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About La Grande observer. (La Grande, Or.) 1959-1968 | View Entire Issue (Oct. 20, 1959)
. Partial clearing tonight; In.
creating cloudi Wednesday;
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42nd Issue 64th Year
YOUTH DIRECTOR NAMED
Capt. Oscar Youngquist, Portland, has been named
youth director for the Salvation Army for Oregon and
southern Idaho. Capt. Youngquist is discussing local
youth work with Lt. Oakley Summers, commanding of
officer of Salvation Army activities in La Grande. This
is Capt. Youngquist's first visit to this area. (Observer)
Court Asked To Move
Against Steel Strike
PITTSBURGH (UPP A U.S.
attorney, acting under orders of
President Eisenhower, today
asked federal court to issue an
injunction to halt the 98-day steel
strike for 80 days.
U. S. Attorney Hubert I. Teitel-
Rep. Al Ullrnan and Mrs. Ull
man. Baker, and Salvation Army
Capt. Oscar Youngquist, Portland,
were featured speakers at the
regular Monday noon luncheon
meeting of the La Grande Lions
Club, at the Sacajawca Hotel.
Uilman, who at the recent in
vitation of the German govern
ment, vfsitcd and conferred re
cently with German economic and
government leaders, told club
members briefly ofi Germany's
growth in economics and sound
government, of that nation's am
azing rebuilding program, and of
current international relation
ships of European countries.
Youngquist spoke on the chari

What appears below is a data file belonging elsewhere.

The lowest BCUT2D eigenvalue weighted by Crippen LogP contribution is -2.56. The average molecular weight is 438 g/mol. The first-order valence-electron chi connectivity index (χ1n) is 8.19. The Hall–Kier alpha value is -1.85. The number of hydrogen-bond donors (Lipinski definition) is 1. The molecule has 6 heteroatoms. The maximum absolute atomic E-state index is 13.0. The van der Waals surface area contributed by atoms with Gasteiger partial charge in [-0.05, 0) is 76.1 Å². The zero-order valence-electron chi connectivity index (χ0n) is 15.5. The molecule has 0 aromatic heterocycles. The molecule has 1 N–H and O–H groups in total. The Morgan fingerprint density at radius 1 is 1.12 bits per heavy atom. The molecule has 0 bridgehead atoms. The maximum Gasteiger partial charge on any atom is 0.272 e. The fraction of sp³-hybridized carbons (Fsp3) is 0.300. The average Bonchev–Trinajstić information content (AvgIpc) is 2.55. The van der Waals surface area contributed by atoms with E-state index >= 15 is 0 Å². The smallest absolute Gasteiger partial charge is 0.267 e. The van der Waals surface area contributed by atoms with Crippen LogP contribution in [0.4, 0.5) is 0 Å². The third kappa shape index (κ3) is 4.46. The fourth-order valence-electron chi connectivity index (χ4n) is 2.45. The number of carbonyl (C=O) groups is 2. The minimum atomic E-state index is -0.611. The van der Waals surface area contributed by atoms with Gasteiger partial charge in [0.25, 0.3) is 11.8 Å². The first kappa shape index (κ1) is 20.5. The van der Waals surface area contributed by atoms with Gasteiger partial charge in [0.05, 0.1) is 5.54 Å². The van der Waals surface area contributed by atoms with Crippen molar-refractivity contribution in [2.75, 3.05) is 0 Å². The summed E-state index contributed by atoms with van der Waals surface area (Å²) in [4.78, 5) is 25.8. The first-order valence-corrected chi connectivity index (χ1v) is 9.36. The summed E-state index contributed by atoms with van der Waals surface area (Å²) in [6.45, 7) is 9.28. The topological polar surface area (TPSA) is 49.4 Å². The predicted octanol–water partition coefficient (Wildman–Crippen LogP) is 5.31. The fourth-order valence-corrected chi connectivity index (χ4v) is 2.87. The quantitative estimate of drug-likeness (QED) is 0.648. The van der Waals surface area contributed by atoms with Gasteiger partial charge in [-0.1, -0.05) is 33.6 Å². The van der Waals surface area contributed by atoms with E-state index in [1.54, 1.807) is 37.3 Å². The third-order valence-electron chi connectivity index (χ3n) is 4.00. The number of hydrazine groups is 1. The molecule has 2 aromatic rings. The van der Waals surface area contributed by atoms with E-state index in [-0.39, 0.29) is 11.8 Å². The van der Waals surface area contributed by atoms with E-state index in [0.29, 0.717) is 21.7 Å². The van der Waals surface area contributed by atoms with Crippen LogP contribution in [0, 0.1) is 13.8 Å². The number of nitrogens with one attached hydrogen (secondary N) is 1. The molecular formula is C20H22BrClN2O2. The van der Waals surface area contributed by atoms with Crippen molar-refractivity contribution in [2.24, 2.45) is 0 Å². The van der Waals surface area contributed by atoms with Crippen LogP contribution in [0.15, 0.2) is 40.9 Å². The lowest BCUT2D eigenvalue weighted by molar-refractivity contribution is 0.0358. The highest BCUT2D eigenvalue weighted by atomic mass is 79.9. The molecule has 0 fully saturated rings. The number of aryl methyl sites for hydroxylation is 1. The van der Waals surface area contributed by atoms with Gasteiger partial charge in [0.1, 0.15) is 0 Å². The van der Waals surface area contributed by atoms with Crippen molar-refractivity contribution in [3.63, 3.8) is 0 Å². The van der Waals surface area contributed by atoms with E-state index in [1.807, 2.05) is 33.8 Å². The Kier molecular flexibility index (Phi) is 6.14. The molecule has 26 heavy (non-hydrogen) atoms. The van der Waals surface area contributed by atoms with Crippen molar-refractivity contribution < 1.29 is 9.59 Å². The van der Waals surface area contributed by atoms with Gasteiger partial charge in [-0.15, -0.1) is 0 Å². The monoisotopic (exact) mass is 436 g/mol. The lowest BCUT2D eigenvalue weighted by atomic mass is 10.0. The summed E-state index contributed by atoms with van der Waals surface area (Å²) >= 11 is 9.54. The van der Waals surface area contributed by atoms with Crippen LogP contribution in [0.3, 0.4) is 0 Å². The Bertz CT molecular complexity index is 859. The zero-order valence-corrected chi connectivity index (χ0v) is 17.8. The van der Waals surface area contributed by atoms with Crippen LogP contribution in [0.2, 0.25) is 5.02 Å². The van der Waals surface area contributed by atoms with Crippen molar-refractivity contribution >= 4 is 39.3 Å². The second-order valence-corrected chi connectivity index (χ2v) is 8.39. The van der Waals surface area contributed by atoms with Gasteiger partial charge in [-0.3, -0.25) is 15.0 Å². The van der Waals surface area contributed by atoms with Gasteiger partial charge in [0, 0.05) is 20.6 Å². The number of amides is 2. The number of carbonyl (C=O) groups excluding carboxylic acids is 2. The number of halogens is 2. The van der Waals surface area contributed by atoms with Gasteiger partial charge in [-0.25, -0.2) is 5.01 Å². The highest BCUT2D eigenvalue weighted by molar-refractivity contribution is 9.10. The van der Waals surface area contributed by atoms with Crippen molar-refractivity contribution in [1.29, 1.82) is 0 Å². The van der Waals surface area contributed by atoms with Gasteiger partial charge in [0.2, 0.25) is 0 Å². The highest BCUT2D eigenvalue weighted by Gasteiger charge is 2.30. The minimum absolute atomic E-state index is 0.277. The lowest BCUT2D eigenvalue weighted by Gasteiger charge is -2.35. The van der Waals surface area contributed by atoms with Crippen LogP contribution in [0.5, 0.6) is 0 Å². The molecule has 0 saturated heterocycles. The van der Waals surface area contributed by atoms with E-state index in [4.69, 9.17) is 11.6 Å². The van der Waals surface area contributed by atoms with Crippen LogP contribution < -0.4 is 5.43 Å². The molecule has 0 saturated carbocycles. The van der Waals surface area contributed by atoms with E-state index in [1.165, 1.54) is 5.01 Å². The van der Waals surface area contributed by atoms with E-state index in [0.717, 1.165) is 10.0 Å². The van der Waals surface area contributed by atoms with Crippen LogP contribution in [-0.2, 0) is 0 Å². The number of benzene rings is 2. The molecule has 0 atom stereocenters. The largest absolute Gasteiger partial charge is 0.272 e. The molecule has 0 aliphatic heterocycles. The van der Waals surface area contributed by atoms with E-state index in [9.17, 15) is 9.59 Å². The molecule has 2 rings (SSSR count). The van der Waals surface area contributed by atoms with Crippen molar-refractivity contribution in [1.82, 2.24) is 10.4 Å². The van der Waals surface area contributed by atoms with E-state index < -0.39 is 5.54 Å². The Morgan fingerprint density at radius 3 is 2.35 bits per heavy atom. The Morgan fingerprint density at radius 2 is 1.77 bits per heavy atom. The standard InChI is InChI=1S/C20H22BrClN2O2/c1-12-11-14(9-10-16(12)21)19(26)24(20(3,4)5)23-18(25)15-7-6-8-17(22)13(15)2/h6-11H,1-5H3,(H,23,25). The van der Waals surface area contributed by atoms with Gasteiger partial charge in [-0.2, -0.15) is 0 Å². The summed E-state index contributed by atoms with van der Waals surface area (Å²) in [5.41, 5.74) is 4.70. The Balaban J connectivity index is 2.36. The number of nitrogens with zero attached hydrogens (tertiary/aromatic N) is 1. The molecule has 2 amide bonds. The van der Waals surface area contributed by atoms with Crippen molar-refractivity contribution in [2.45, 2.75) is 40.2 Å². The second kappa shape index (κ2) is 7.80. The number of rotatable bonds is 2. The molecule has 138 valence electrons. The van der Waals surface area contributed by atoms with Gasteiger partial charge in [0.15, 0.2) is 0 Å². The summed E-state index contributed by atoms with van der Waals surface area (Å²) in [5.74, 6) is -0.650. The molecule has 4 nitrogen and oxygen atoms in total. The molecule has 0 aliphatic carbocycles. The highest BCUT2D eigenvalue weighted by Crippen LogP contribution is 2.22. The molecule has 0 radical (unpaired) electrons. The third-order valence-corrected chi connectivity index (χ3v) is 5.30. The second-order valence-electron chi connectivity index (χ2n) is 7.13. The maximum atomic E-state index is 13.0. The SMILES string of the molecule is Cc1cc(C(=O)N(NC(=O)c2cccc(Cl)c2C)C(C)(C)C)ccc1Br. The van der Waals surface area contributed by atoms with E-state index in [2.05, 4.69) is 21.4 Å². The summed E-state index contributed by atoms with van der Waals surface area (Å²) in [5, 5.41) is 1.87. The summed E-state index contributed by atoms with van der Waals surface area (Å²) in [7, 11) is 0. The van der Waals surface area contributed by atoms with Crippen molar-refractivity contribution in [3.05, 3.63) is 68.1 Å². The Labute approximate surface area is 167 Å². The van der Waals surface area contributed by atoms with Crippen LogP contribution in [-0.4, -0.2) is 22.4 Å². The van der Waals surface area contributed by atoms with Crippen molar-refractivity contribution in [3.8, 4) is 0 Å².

table work being done by the
Salvation Army, particularly of
the youth and juvenile problems
of the country today, and plead
ed for a greater activity in adult
leadership of juveniles.
Club guests were Stan Voeller.
president of the Baker Lions;
Ron Ahern, Baker; Richard Gerr
liart, Portland, and Dick Vondu
rant. Lieut. Oakley Summers was
REP. UILMAN TOURS AREA
Water Resources Development
Responsibility Of The People
By BILL BEBOUT
Observer Staff Writer
The responsibility for starting
multi-purpose projects on, the
Grande Ronde River and Cath
erine Creek rests with the loca'
citizens, Rep. Al Ullrnan iDOre.'
said here yesterday.
Ullrnan arrived h"re shortly be
for noon to address the Monday
luncheon of the Lions Club and
to meet with a committee of local
residents concerning development
of river resources in the Grand?
"No one could be more interest
ed than I in the full development
of river resources. The whole
future of this country is dependent
on the use of our water," the Ore
gon Democrat declared.
"But as I told the committee,
the responsibility for getting such
project underway rests with
them," he added.
Happy te Assist
Ullrnan said that he is "happy
to work with local committees
throughout the entire district to
give them the necessary informa
tion to get projects on the way."
niman told of his experience
in Germany late this summer. He
baum handed the Taft-Hartley
back to work pe'tition to the clerk
of the district court, putting it up
to Federal Judge Herbert P. Sorg
to decide whether to order 500,000
steelworkers back to their jobs.
Sorg accepted the petition and
then went into a closed session
with Teitelbaum and clerk James
Wallace, saying "until I have read
the petition, I cannot say when a
hearing will be held."
Teitelbaum received the petition
from Gcorgo C. Doub, an assis
tant attorney general who flew
here from Washington.
The petition asked for an in
junction directing the United
Steelworkers Union, on strike
since July 15, to instruct its mem
bers to return to work for 80 days
and for the immediate issuance of
a temiwrary restraining order
pending issuance of the injunc
tion. Union Figrws uraer
It was the second time this
month President Eisenhower re
sorted to the Taft-Hartley Law to
end work stoppages. Earlier, he